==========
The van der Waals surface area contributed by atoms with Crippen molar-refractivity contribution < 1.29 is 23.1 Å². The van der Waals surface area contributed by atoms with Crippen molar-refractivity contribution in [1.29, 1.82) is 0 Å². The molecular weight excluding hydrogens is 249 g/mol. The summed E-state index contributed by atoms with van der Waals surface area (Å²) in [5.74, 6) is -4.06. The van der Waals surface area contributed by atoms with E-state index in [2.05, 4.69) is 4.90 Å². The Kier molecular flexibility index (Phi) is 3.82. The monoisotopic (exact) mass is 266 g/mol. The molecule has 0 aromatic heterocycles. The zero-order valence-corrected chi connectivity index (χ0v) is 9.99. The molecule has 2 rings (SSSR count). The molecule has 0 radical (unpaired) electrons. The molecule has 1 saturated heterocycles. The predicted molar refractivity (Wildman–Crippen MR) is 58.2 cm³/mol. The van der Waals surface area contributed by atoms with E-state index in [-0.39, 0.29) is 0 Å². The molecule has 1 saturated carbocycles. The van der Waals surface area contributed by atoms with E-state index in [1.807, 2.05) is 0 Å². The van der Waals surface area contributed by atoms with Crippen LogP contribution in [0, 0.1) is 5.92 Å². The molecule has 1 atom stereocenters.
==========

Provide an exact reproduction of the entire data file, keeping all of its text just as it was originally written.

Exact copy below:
The van der Waals surface area contributed by atoms with Crippen molar-refractivity contribution < 1.29 is 23.1 Å². The van der Waals surface area contributed by atoms with Crippen molar-refractivity contribution in [1.29, 1.82) is 0 Å². The molecular weight excluding hydrogens is 249 g/mol. The summed E-state index contributed by atoms with van der Waals surface area (Å²) in [5.74, 6) is -4.06. The van der Waals surface area contributed by atoms with E-state index in [2.05, 4.69) is 4.90 Å². The Kier molecular flexibility index (Phi) is 3.82. The monoisotopic (exact) mass is 266 g/mol. The molecule has 0 aromatic heterocycles. The zero-order valence-corrected chi connectivity index (χ0v) is 9.99. The molecule has 2 rings (SSSR count). The molecule has 0 radical (unpaired) electrons. The molecule has 1 saturated heterocycles. The predicted molar refractivity (Wildman–Crippen MR) is 58.2 cm³/mol. The van der Waals surface area contributed by atoms with E-state index in [-0.39, 0.29) is 0 Å². The molecule has 1 saturated carbocycles. The van der Waals surface area contributed by atoms with E-state index in [1.807, 2.05) is 0 Å². The van der Waals surface area contributed by atoms with Crippen LogP contribution in [0, 0.1) is 5.92 Å². The molecule has 1 atom stereocenters.